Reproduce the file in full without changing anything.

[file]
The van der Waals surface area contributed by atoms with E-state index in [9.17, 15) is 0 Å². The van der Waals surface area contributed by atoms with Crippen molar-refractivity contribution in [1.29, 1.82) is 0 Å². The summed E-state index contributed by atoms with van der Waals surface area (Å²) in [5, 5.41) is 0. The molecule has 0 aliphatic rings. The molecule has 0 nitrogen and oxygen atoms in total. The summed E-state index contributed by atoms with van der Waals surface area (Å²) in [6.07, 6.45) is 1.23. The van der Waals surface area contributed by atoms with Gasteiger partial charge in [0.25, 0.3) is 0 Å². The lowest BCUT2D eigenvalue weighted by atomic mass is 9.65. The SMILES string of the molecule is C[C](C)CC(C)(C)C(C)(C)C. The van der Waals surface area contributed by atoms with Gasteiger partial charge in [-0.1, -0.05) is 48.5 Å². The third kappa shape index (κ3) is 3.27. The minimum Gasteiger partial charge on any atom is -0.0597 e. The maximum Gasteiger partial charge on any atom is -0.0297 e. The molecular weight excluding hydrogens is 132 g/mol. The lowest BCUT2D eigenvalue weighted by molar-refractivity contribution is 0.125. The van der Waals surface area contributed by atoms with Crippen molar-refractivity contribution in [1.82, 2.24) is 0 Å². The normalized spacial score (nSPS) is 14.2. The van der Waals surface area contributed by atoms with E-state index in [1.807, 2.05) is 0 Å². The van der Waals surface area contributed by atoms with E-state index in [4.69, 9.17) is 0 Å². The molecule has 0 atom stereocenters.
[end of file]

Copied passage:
The van der Waals surface area contributed by atoms with E-state index in [9.17, 15) is 0 Å². The van der Waals surface area contributed by atoms with Crippen molar-refractivity contribution in [1.29, 1.82) is 0 Å². The summed E-state index contributed by atoms with van der Waals surface area (Å²) in [5, 5.41) is 0. The molecule has 0 aliphatic rings. The molecule has 0 nitrogen and oxygen atoms in total. The summed E-state index contributed by atoms with van der Waals surface area (Å²) in [6.07, 6.45) is 1.23. The van der Waals surface area contributed by atoms with Gasteiger partial charge in [0.25, 0.3) is 0 Å². The lowest BCUT2D eigenvalue weighted by atomic mass is 9.65. The SMILES string of the molecule is C[C](C)CC(C)(C)C(C)(C)C. The van der Waals surface area contributed by atoms with Gasteiger partial charge in [-0.1, -0.05) is 48.5 Å². The third kappa shape index (κ3) is 3.27. The minimum Gasteiger partial charge on any atom is -0.0597 e. The maximum Gasteiger partial charge on any atom is -0.0297 e. The molecular weight excluding hydrogens is 132 g/mol. The lowest BCUT2D eigenvalue weighted by molar-refractivity contribution is 0.125. The van der Waals surface area contributed by atoms with Crippen molar-refractivity contribution in [1.82, 2.24) is 0 Å². The normalized spacial score (nSPS) is 14.2. The van der Waals surface area contributed by atoms with E-state index in [1.807, 2.05) is 0 Å². The van der Waals surface area contributed by atoms with E-state index in [4.69, 9.17) is 0 Å². The molecule has 0 atom stereocenters.